Cheap benchtop power supplies are generally regarded as pieces of junk around these parts. They can measure well enough under perfect conditions, but when you use them a little bit, they fall over. There’s proof of this in hundreds of EEVblog posts, Amazon reviews, and stories from people who have actually owned these el-cheapo power supplies.
One of the guys who has had a difficult time with these power supplies is [Richard]. He picked up a MPJA 9616PS (or Circuit Specialists CSI3003SM) for a song. It quickly broke, and that means it’s time for a repair video. [Richard] is doing this one better – he has the 3A power supply, that sells for $55. With a stupidly simple modification, he upgraded this power supply to the 5A model that usually sells for $100.
The problem with [Richard]’s broken power supply were voltage and current adjustments knobs. This cheap power supply didn’t use rotary encoders – voltage and current were controlled by a pair of 1k and 10k pots. Replacing these parts cost about $5, and [Richard]’s power supply was back up on its feet.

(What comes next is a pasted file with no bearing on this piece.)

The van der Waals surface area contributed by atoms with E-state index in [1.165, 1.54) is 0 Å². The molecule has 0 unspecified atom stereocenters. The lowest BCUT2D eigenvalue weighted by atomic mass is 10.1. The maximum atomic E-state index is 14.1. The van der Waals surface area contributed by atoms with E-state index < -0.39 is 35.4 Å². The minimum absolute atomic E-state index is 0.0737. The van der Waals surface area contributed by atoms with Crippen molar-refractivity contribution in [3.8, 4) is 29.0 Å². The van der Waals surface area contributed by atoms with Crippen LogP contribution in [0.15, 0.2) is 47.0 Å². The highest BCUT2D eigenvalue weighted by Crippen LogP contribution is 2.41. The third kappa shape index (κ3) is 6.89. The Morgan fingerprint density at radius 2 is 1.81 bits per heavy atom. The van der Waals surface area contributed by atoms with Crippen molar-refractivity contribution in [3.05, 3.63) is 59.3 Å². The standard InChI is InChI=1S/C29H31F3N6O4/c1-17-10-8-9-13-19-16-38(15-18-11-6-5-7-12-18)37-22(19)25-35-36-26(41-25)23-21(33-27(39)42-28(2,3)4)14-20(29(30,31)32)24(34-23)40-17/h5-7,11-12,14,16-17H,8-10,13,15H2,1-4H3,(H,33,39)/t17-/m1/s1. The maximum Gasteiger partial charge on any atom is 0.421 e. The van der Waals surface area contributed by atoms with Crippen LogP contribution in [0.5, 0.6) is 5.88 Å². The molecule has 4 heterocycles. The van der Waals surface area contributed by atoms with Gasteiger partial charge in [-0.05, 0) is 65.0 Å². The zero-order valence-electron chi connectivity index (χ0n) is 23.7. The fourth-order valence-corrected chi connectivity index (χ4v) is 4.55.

After poking around inside this power supply, [Richard] noticed two blue trim pots. These trim pots were cranked all the way to the left, and by cranking them all the way to the right, the power supply could output 5 Amps. Yes, the 3A version of this power supply was almost identical to the 5A version, with the only difference being the price. It’s a good repair to a somewhat crappy but serviceable supply, but a great mod that puts a beefier power supply on [Richard]’s desk.